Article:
Thermal History of Sedimentary Basins and Kinetics of Oil and Gas Generation
B. P. Tissot, R. Pelet, Ph. Ungerer
Reconstruction of the thermal history is essential for basin modeling because temperature is the most sensitive parameter in hydrocarbon generation.
No measurable parameter can be directly converted to paleotemperature. Maturation indices, such as vitrinite reflectance, pyrolysis temperature Tmax, or concentrations of biologic markers offer an indirect approach. However, all of them are a function of the thermal history through rather complex kinetics with a frequent influence of the type of organic matter. Thus, they only provide a qualitative evaluation of the onset of the oil and gas generation zones. Another approach is to use a geodynamic model where structural and thermal histories are connected. When used alone, the precision of these models is relatively low; therefore, they must be further calibrated against the present distribution of temperatures and the present values of maturation indices, thus providing a etter evaluation of temperature history.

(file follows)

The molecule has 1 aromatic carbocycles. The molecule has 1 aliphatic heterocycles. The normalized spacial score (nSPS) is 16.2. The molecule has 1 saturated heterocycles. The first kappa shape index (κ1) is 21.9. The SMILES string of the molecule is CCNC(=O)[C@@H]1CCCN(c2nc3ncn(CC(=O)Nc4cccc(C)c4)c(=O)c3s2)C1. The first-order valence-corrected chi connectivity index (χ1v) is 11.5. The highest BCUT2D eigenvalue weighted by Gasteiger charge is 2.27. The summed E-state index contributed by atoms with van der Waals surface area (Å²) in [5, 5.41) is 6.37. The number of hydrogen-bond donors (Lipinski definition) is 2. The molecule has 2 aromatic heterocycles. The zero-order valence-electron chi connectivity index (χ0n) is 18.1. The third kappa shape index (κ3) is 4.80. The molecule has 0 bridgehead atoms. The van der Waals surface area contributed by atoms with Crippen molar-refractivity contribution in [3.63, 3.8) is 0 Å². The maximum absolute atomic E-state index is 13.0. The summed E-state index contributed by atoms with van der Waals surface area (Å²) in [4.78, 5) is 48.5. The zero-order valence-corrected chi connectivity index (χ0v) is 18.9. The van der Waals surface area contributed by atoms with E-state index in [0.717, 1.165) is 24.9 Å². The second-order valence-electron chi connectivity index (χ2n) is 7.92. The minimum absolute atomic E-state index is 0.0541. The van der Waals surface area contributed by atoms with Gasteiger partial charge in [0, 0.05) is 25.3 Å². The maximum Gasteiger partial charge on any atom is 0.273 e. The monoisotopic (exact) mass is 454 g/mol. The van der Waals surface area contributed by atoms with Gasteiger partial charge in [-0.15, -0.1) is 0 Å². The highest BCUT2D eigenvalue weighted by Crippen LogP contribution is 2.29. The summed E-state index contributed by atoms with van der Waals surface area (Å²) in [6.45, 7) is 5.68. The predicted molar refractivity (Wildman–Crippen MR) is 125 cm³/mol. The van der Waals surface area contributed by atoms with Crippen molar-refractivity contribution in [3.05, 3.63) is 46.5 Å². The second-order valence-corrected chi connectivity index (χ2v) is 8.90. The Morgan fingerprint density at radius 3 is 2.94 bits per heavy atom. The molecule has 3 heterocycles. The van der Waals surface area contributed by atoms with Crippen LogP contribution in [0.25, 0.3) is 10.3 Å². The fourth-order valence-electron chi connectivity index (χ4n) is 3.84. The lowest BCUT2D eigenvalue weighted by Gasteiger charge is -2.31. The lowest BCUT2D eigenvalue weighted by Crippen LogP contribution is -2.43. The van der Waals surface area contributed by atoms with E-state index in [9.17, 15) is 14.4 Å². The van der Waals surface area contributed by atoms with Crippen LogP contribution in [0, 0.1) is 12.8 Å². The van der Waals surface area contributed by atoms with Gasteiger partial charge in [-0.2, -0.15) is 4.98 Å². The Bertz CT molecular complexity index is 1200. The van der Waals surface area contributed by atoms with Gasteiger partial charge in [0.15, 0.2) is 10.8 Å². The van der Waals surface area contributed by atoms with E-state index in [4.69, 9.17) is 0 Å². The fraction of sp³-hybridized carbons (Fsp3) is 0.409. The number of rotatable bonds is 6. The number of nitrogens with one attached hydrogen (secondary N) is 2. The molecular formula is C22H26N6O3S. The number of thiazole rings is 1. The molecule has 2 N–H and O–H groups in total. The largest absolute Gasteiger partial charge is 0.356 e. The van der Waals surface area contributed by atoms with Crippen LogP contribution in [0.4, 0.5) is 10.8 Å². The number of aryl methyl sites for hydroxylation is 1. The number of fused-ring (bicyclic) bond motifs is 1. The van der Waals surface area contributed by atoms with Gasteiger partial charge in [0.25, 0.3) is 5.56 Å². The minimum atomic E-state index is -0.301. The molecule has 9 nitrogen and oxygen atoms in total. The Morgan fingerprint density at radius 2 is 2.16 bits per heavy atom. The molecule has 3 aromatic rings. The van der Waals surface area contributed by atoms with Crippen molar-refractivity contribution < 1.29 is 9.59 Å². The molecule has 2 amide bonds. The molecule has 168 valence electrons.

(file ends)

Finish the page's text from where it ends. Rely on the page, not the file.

Hydrocarbon generation can be roughly evaluated by using an empirical index, such as the Lopatin method, or explicitly calculated by using a kinetic model. The simple Lopatin method does not allow such a quantitative evaluation. Furthermore, a calibration made in a particular basin cannot be transferred to other geologic situations. A kinetic model based on a specific calibration can simulate all types of organic matter, and burial and temperature histories, and it provides a quantitative evaluation of oil and gas generated. Further improvements may be expected to describe the composition of hydrocarbon products and simulate gas generation better.
AAPG Search and Discovery Article #91043©1986 AAPG Annual Convention, Atlanta, Georgia, June 15-18, 1986.